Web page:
Tue, Aug 21, 2018 - Page 4 News List

Population of pheasant-tailed jacanas recovering

By Yang Chin-cheng and Jake Chung  /  Staff reporter, with staff writer

Two pheasant-tailed jacanas wade at the Guantian Pheasant-tailed Jacana Ecological Park in Tainan on Aug. 6.

Photo: Yang Chin-cheng, Taipei Times

A steadily growing population of pheasant-tailed jacanas in the Tainan region has given rise to a project to promote farming practices that could create more habitable land for the birds.

The Wild Birds Society of Tainan, the Guantian Pheasant-tailed Jacana Ecological Park, the Forestry Bureau’s Tainan branch and the Tainan City Government are collaborating on the project.

According to the ecological park, a subsidiary of the Siraya National Scenic Area, the jacana population has been steadily increasing, averaging more than 500 for four consecutive years.

This year, the population has spiked to 910, the park said.

The mating season for the pheasant-tailed jacana falls between May and September, and the birds usually find a spot to build their nests by July, park Director Lee Wen-chen (李文珍) said, adding that this helps the park tally the population.

Student volunteers from National Cheng Kung University, the National University of Tainan and National Chiayi University help the park log the number of jacanas mating in the Tainan area, which increased 6 percent from last year, Lee said.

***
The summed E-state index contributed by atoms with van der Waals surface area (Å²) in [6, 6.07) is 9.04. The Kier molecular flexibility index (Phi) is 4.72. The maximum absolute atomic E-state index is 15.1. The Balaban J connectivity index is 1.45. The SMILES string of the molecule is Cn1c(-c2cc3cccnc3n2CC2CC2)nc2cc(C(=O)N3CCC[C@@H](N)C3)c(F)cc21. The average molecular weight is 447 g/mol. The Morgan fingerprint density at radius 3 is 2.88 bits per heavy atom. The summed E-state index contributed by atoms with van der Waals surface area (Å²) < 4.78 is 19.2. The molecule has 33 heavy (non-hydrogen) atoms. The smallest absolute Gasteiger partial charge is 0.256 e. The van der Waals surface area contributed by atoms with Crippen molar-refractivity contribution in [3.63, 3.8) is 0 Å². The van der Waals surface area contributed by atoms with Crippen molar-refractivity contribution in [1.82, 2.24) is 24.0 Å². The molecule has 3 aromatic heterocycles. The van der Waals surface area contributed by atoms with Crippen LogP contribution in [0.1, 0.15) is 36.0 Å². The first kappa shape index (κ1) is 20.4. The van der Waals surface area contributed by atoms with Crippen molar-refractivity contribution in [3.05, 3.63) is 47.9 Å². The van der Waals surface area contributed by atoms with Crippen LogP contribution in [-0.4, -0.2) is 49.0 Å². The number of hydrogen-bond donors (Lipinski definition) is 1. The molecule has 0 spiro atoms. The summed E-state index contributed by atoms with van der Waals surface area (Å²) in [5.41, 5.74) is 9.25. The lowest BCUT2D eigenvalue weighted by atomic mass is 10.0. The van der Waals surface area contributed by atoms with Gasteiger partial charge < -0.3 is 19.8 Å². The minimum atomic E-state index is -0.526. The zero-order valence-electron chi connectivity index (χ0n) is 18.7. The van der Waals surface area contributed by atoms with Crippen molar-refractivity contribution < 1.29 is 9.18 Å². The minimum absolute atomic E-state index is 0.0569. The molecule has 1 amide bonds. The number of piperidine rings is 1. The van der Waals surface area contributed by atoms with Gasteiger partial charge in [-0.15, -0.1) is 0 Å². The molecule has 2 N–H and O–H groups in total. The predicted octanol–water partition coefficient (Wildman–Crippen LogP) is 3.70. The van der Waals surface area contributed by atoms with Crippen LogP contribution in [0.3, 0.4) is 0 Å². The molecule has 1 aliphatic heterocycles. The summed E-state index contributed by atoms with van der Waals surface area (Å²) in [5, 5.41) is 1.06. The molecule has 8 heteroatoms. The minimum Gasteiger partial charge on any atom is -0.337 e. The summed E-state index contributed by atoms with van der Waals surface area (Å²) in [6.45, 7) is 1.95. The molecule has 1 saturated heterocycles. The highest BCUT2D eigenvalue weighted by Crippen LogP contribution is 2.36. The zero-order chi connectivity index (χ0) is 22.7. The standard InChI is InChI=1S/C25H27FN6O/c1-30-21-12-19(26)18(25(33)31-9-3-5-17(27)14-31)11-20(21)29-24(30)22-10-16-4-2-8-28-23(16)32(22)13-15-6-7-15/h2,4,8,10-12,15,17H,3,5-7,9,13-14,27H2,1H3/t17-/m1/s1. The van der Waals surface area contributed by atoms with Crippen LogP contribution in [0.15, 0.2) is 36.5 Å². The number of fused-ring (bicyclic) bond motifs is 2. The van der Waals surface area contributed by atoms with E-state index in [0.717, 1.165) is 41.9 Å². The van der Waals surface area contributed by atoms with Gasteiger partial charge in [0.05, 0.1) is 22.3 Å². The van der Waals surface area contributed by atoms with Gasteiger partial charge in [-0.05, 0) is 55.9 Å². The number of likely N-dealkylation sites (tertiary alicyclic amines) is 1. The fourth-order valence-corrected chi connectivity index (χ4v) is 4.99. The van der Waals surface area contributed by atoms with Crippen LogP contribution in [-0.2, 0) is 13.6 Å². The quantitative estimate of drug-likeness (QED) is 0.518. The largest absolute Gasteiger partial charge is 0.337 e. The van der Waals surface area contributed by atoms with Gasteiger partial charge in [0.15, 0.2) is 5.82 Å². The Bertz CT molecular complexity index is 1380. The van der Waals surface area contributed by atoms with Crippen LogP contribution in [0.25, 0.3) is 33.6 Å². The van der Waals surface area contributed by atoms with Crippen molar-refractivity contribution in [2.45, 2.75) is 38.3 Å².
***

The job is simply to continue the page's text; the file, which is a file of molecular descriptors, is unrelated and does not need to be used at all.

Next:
The majority of jacanas — about 78 percent — mated in Guantian District (官田), a renowned production area for water chestnuts that is well-suited for the species, Lee said, adding that water shortages in May and June appear not to have had an adverse effect on the jacanas.

More than 80 percent of all adult and young jacanas, as well as their eggs, have been found near water chestnut fields, showing that the birds have a strong preference for that habitat, Lee said.

Siaying District (下營) has the second-largest cluster of jacanas in the region at 10 percent, Lee said.

The birds used to be found across the nation, but their habitat has gradually shrunk due to land development.

It is now only seen in water chestnut fields between Bajhang Creek (八掌溪) and the Zengwen River (曾文溪).

The bird was declared a grade-two endangered species in 1989 and adopted as Tainan’s official bird.

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